Of course, if your client or your client’s spouse is considering filing bankruptcy, the Bankruptcy Abuse Prevention and Consumer Protection Act of 2005 (the “act”) should be reviewed. Child and spousal support obligations are, as a matter of law, non-dischargeable, as are most other debts to ex-spouses and financial obli gations to a child. The act even provides that a debtor cannot be discharged under Chapter 13 unless support is current. Spouses must decide whether there will be a joint or separate filing in bankruptcy court, which requires careful planning and probably the services of a bankruptcy attorney. If both spouses do not file, lia bility after discharge might not be avoided. The bankruptcy court will independently examine the MSA and will void provisions where property transfers between spouses were made with the intent to defraud creditors. [See 11 USC §548 and In re Beverley (9th Cir. BAP 2007) 374 BR 221.] In fact, a bankruptcy judge has voided pre-bankruptcy “non-discharge ability” agreements between individuals as unenforceable on public policy grounds [In re Cole (9th Cir. BAP 1998) 226 BR 647, 654]. Likewise, even agreements to discharge a debt contained in an MSA (mortgage debt which is part of support order) are not binding on bankruptcy courts, which independently determine if a debt is non-dischargeable [In re Tatge (8th Cir. BAP 1997) 212 BR 604].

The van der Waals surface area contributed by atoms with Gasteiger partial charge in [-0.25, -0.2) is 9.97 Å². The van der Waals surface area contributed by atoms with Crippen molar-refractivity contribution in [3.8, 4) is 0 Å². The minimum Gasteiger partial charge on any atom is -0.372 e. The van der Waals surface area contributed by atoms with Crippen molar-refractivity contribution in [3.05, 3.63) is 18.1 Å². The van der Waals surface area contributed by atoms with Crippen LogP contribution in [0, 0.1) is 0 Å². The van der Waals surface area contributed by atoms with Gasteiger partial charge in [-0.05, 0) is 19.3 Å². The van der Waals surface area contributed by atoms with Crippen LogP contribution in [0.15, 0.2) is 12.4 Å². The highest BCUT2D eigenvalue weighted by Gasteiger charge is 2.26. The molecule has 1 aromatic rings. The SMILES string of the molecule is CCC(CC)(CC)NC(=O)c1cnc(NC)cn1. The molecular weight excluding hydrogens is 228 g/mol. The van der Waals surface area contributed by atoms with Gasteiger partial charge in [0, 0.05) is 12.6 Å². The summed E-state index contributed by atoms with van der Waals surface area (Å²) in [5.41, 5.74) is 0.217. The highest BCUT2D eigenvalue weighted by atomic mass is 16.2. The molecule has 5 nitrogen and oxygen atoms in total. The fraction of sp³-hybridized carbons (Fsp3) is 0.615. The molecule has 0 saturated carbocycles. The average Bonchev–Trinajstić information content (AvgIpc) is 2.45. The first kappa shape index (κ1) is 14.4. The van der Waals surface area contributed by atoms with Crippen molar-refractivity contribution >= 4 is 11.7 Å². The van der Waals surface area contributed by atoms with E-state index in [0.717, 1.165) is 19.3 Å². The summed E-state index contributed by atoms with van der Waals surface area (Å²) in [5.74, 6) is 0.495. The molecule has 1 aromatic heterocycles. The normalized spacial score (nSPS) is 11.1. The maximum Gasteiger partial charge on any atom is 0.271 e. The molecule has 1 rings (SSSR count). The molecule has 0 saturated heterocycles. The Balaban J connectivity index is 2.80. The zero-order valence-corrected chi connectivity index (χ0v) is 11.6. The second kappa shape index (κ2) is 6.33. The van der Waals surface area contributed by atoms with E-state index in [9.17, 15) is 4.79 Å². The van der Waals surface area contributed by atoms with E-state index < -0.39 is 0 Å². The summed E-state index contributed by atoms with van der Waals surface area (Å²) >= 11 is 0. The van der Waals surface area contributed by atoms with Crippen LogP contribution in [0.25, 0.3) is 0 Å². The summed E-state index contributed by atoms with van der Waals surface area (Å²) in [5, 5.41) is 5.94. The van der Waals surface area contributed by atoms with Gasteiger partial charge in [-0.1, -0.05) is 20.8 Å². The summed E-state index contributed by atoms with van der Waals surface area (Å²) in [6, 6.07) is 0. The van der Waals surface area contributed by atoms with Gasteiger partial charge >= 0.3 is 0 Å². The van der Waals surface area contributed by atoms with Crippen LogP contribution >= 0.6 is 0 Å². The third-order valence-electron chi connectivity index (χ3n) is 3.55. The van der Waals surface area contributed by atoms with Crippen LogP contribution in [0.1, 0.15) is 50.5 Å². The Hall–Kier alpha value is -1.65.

When the community debts exceed the amount in the marital estate, the excess debt does not have to be equally apportioned between the spouses either. It can be assigned, as the court deems “fair and equitable,” considering the parties’ ability to pay so that one spouse can be saddled with most or all of the community debt [Family Code §2622(b)]. If the home is “under water“ (e.g. more is owed on the residence than its present market value), the negative can be ordered by the court to be considered in the division of assets; however, most parties either agree that the asset has no value or permit the court to evaluate the home at zero.

Just in case your crystal ball is precisely tuned up and you can predict how the real estate or investment markets will perform, you might be able to utilize Family Code §2108 to force the sale of a declining asset. Under that code section, the court has the power to liquidate community property before trial if it finds that there is an unreasonable market or investment risk relative to the nature, scope and extent of the community assets.

And if indeed you do have that crystal ball, can you tell the rest of us when this recession will truly end?

— Hon. Catherine A. Gallagher (Ret.), a former Presiding Judge of the Santa Clara County Superior Court, spent the final three years of her 25-year judicial career exclusively handling family law and probate matters. She is now a full-time mediator, arbitrator, and private neutral with JAMS – The Resolution Experts.